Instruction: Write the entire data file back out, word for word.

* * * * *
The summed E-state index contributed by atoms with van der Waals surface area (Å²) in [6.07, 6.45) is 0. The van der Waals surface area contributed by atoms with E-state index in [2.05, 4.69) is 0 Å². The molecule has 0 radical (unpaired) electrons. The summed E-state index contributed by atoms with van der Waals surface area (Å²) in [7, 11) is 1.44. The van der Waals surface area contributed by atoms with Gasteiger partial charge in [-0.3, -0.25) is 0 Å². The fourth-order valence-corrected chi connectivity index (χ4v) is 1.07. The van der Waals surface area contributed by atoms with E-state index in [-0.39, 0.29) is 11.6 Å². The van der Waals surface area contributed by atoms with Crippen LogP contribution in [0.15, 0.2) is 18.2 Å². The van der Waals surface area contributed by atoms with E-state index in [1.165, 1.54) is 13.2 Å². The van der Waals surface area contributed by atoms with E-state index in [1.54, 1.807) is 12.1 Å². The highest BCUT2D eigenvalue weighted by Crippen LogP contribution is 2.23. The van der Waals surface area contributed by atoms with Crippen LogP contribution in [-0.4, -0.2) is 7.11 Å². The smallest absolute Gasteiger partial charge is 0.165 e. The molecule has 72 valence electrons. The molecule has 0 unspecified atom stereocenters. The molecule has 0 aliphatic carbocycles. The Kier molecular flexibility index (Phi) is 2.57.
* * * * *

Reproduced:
The summed E-state index contributed by atoms with van der Waals surface area (Å²) in [6.07, 6.45) is 0. The van der Waals surface area contributed by atoms with E-state index in [2.05, 4.69) is 0 Å². The molecule has 0 radical (unpaired) electrons. The summed E-state index contributed by atoms with van der Waals surface area (Å²) in [7, 11) is 1.44. The van der Waals surface area contributed by atoms with Gasteiger partial charge in [-0.3, -0.25) is 0 Å². The fourth-order valence-corrected chi connectivity index (χ4v) is 1.07. The van der Waals surface area contributed by atoms with E-state index in [-0.39, 0.29) is 11.6 Å². The van der Waals surface area contributed by atoms with Crippen LogP contribution in [0.15, 0.2) is 18.2 Å². The van der Waals surface area contributed by atoms with E-state index in [1.165, 1.54) is 13.2 Å². The van der Waals surface area contributed by atoms with E-state index in [1.54, 1.807) is 12.1 Å². The highest BCUT2D eigenvalue weighted by Crippen LogP contribution is 2.23. The van der Waals surface area contributed by atoms with Crippen LogP contribution in [-0.4, -0.2) is 7.11 Å². The smallest absolute Gasteiger partial charge is 0.165 e. The molecule has 72 valence electrons. The molecule has 0 unspecified atom stereocenters. The molecule has 0 aliphatic carbocycles. The Kier molecular flexibility index (Phi) is 2.57.